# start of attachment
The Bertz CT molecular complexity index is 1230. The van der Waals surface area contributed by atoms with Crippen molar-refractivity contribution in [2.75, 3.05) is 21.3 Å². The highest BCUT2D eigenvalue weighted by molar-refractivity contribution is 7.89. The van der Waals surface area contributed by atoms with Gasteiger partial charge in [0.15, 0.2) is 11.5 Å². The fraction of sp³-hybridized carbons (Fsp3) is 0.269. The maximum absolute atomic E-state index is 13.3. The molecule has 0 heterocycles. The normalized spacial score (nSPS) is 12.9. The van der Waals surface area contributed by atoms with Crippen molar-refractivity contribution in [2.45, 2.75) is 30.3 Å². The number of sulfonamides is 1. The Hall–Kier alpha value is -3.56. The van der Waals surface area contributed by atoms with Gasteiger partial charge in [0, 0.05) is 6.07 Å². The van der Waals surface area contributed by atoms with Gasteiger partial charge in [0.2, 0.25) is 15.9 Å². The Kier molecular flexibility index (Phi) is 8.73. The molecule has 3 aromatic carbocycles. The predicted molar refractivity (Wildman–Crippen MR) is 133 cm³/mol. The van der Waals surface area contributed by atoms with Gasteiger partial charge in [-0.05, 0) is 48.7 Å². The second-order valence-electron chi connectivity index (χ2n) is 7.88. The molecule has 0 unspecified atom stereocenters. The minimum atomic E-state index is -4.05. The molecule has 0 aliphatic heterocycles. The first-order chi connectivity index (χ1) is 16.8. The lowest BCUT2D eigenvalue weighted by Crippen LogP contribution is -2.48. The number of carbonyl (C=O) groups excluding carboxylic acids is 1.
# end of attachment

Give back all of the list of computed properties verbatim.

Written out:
The Bertz CT molecular complexity index is 1230. The van der Waals surface area contributed by atoms with Crippen molar-refractivity contribution in [2.75, 3.05) is 21.3 Å². The highest BCUT2D eigenvalue weighted by molar-refractivity contribution is 7.89. The van der Waals surface area contributed by atoms with Gasteiger partial charge in [0.15, 0.2) is 11.5 Å². The fraction of sp³-hybridized carbons (Fsp3) is 0.269. The maximum absolute atomic E-state index is 13.3. The molecule has 0 heterocycles. The normalized spacial score (nSPS) is 12.9. The van der Waals surface area contributed by atoms with Crippen molar-refractivity contribution in [2.45, 2.75) is 30.3 Å². The number of sulfonamides is 1. The Hall–Kier alpha value is -3.56. The van der Waals surface area contributed by atoms with Gasteiger partial charge in [0, 0.05) is 6.07 Å². The van der Waals surface area contributed by atoms with Gasteiger partial charge in [0.2, 0.25) is 15.9 Å². The Kier molecular flexibility index (Phi) is 8.73. The molecule has 3 aromatic carbocycles. The predicted molar refractivity (Wildman–Crippen MR) is 133 cm³/mol. The van der Waals surface area contributed by atoms with Gasteiger partial charge in [-0.05, 0) is 48.7 Å². The second-order valence-electron chi connectivity index (χ2n) is 7.88. The molecule has 0 unspecified atom stereocenters. The minimum atomic E-state index is -4.05. The molecule has 0 aliphatic heterocycles. The first-order chi connectivity index (χ1) is 16.8. The lowest BCUT2D eigenvalue weighted by Crippen LogP contribution is -2.48. The number of carbonyl (C=O) groups excluding carboxylic acids is 1.